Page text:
Using individual-level salary data, researchers and committees can also investigate the degree to which determinants of salary, like rank, years of experience, or other “tainted” variables are impacted by gender.
In its 2010 study, the University of British Columbia undertook a Linear Probability Model/Probit Regression to determine whether gender impacted the probability of an academic being promoted to full professor rank. The variable for rank was regressed onto variables denoting experience, department, and Canada Research Chair and Distinguished University Professor status. Based on this analysis, gender was found to be a statistically significant determinant of being promoted.
Similarly, Simon Fraser University’s 2015 study used a Cox Proportional Hazard model to “identify whether or not gender is correlated with the time spent as an Associate before becoming a Full” by estimating the odds of promotion.22 The analysis did not find evidence that gender impacted the odds of promotion, but it did find that “[…] faculty who take medical leaves face greatly reduced odds of promotion to Associate and Full Professor. Further, Assistant Professors who take parental leaves face much lower odds of promotion to Associate Professor. These effects are similar for men and women, but women are much more intensive users of both leave types than are men.”23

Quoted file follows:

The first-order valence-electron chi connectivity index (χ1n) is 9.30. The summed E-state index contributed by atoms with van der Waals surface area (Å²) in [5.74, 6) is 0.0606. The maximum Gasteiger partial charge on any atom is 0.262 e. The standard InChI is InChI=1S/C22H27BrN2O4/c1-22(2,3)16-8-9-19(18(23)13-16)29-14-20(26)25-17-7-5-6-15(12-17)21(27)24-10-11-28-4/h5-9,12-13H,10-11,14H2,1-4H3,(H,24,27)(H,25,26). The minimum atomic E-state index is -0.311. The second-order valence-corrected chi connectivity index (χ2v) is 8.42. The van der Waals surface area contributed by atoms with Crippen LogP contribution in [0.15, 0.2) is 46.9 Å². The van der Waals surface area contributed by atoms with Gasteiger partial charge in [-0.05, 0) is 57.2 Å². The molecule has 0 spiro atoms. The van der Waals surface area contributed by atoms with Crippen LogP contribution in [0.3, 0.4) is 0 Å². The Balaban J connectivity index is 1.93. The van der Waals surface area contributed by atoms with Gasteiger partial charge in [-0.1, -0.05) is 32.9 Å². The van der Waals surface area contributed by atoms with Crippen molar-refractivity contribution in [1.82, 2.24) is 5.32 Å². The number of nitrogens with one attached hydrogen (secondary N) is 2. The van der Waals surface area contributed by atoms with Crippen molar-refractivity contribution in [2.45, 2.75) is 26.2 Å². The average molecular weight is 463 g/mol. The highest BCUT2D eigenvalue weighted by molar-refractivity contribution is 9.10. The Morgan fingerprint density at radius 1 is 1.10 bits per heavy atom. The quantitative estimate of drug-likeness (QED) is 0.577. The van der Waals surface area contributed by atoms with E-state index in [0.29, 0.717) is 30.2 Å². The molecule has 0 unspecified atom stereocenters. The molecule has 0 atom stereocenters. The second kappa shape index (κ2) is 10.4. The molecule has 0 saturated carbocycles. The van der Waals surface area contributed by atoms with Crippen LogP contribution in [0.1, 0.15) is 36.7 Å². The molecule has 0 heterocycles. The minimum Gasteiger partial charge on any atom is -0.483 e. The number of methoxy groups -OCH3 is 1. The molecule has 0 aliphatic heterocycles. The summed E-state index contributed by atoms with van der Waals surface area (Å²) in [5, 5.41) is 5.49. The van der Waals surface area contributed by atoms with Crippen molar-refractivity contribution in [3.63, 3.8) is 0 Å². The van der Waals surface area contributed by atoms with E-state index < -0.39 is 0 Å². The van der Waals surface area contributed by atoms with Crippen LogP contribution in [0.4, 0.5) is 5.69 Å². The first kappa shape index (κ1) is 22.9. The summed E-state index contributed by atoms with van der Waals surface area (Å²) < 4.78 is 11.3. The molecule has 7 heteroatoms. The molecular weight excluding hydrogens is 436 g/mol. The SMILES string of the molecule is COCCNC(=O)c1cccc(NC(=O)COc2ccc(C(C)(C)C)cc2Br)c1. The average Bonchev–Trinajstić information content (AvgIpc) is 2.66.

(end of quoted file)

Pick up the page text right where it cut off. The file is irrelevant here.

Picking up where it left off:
22 Kessler A. and Pendakur K., Gender Disparity in Faculty Salaries at Simon Fraser University. Department of Economics, Simon Fraser University. 2015: salary_equity_stu, dy.pdf (sfufa.ca)